The Montreal Gazette has an article regarding Forbes findings into the NHL, and the gap between the rich and poor NHL teams.
The New Jersey Devils, for example, lose $6.1 million a year on $100 million in revenue. The Colorado Avalanche make a profit of $6.1 million on just $83 million in revenue. The payroll gap between the two teams is only $10 million. So salaries aren’t the only reason Colorado is profitable and New Jersey isn’t.
By now, the Phoenix Coyotes should have their own permanent entry on the agenda of the NHL board of governors’ annual meeting.
When the group convenes Monday in Pebble Beach, Calif., league realignment is the biggest item to be discussed. But the Coyotes, who have been a discussion point going back to 2008, are a factor in those plans as their ownership future is still uncertain.
At this point, no one knows when the NHL’s longest recurring nightmare will end.
Luongo feels that goalies aren't afforded enough protection.
VANCOUVER — His last start was three weeks ago and he got hurt in the process.
While another injury is the least of Roberto Luongo’s concerns as he prepared to face the Calgary Flames on Sunday night at Rogers Arena, it was the same story before he suffered a lower-body cartilage injury against the New York Islanders. The ailment sidelined the starter for two games and he then watched Cory Schneider make five more consecutive starts based on merit.
The Globe and Mail also has a story about "The triumph of the hockey meathead"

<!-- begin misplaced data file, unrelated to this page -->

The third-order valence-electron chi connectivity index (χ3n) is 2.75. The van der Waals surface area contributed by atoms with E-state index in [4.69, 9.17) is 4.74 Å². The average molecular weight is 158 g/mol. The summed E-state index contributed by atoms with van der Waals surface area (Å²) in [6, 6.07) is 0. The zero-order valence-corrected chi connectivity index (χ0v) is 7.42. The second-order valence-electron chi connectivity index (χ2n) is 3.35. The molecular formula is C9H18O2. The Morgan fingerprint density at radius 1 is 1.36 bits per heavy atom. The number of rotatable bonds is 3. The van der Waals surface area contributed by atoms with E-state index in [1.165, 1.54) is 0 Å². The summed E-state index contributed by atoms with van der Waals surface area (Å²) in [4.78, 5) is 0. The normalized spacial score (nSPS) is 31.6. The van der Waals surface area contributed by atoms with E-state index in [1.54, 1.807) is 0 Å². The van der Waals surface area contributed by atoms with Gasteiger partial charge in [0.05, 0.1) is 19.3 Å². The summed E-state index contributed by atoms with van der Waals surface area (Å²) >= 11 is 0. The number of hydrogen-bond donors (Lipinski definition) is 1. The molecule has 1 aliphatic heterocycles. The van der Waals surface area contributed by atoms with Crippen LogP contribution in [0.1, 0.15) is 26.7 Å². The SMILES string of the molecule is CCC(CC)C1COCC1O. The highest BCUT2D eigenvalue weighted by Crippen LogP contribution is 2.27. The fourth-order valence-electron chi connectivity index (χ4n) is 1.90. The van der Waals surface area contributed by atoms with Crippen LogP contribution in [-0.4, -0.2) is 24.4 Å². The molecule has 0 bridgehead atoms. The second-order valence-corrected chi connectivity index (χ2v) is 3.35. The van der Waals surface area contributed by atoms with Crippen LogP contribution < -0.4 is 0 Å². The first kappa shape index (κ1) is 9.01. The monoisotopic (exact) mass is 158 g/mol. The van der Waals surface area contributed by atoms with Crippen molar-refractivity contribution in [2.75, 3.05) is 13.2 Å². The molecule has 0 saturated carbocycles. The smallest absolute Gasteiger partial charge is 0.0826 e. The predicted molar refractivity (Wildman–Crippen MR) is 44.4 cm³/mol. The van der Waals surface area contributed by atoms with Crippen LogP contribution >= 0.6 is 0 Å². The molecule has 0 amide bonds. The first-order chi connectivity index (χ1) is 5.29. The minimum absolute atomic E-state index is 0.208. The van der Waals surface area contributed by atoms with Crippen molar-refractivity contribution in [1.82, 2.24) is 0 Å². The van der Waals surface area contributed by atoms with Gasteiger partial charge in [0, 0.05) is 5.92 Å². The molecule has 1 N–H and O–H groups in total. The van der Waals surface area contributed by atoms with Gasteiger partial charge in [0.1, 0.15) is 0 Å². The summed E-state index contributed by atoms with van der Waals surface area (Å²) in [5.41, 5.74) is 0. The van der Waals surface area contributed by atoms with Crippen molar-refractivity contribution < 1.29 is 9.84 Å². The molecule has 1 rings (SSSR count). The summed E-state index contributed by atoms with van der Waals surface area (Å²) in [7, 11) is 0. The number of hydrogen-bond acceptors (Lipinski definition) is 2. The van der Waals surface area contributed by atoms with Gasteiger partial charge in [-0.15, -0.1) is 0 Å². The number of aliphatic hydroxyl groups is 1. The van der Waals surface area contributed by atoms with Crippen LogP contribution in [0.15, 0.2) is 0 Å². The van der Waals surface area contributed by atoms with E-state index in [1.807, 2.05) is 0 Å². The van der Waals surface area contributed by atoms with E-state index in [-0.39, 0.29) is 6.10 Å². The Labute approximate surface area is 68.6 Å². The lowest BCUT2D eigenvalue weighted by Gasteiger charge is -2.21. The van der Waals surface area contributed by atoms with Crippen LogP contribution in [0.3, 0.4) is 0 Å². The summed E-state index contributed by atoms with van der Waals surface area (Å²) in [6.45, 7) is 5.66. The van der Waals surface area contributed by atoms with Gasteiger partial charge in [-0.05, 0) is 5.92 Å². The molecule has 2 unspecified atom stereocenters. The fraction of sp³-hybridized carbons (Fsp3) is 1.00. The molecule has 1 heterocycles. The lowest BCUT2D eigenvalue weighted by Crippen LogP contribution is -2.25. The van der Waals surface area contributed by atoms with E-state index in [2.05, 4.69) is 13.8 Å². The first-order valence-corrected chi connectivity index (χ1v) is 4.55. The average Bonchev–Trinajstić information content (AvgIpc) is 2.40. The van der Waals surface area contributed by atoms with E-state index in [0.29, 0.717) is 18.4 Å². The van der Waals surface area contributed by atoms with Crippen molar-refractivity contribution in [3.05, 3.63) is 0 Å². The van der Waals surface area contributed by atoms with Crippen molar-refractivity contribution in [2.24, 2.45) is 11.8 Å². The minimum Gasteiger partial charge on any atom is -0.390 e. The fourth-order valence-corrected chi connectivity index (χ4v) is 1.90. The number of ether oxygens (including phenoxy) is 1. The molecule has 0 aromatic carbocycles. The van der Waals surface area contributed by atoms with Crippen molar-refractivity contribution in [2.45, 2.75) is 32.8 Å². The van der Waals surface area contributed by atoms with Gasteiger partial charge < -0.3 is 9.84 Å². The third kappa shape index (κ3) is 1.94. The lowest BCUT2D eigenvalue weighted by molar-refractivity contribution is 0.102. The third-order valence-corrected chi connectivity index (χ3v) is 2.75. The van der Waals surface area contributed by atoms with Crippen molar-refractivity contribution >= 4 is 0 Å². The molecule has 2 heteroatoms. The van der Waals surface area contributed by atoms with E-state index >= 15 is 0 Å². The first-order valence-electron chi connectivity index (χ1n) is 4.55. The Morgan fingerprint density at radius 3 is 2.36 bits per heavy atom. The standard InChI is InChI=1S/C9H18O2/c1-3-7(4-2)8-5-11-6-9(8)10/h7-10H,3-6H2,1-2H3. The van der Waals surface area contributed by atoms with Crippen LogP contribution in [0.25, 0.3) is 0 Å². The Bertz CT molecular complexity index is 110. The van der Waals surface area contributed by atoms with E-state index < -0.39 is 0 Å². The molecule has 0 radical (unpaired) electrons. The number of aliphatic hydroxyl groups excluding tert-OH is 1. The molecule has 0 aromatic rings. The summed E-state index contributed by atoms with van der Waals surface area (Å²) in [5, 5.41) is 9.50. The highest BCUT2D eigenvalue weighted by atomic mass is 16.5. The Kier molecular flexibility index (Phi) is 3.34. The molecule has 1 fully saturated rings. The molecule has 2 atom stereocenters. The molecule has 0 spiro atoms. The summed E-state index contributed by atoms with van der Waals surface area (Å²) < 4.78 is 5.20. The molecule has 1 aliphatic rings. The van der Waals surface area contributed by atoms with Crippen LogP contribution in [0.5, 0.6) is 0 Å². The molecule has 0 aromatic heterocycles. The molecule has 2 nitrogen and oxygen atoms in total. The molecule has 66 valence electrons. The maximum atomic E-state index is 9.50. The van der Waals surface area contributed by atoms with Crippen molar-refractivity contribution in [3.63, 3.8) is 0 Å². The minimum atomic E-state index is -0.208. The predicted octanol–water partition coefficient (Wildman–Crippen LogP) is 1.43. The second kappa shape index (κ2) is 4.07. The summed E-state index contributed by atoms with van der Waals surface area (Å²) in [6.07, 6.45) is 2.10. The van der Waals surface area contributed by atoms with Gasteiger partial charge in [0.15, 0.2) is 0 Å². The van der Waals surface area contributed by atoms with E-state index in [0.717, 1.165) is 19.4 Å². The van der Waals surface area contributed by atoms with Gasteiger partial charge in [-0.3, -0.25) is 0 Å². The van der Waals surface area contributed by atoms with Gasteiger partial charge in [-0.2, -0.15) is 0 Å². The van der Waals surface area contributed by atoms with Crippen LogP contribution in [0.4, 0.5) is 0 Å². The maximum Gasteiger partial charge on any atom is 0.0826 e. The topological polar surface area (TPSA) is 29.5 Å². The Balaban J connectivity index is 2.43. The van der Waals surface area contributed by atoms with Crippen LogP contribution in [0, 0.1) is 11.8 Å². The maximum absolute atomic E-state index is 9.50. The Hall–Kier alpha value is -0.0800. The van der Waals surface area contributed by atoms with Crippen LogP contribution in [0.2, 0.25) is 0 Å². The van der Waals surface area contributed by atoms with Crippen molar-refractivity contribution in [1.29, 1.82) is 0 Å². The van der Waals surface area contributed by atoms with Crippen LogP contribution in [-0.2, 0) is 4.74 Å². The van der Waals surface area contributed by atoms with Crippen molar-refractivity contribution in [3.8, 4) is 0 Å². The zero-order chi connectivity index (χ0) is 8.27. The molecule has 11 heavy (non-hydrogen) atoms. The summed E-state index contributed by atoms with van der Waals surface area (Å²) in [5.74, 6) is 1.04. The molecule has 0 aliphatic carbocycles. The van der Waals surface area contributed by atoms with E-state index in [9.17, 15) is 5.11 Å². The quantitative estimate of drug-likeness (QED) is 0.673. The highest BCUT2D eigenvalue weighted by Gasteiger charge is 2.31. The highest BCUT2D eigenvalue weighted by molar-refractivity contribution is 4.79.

Many influential hockey people and hordes of fans are okay with that. In fact, they have been for a very long time – there is a reason for Don Cherry’s enduring popularity.
"I think there’s something distinctive about hockey, it’s not necessarily the same script of masculinity as in other sports ... this is also a game that was notoriously aggressive and violent from its beginnings," said Stephen A. Robidoux, an ethnologist who teaches at the University of Ottawa and is a former major-junior player.
As the discussion over brain injuries in hockey rages on, there is anecdotal evidence that a shift is occurring at the grassroots level of the game.
Parents are grilling store clerks on the relative merits of various safety equipment, some doctors report an increase in the number of recreational players turning up in emergency rooms to be checked out for concussions.
And the Avs beat the Red Wings last night!
The Detroit Red Wings did not manage the puck well on Sunday, and it cost them.
TJ Galiardi snapped a tie with a shorthanded goal in the third period, lifting the Colorado Avalanche to a 4-2 victory at the Pepsi Center, snapping Detroit's seven-game winning streak.
Galiardi scored at 9:22 of the third, blasting a one-timer past Ty Conklin after taking a pass from Gabriel Landeskog during a two-on-one. It was created by a turnover at center ice when Darren Helm and Drew Miller couldn't control the puck.
It is the fourth shorthanded goal Detroit has allowed this season.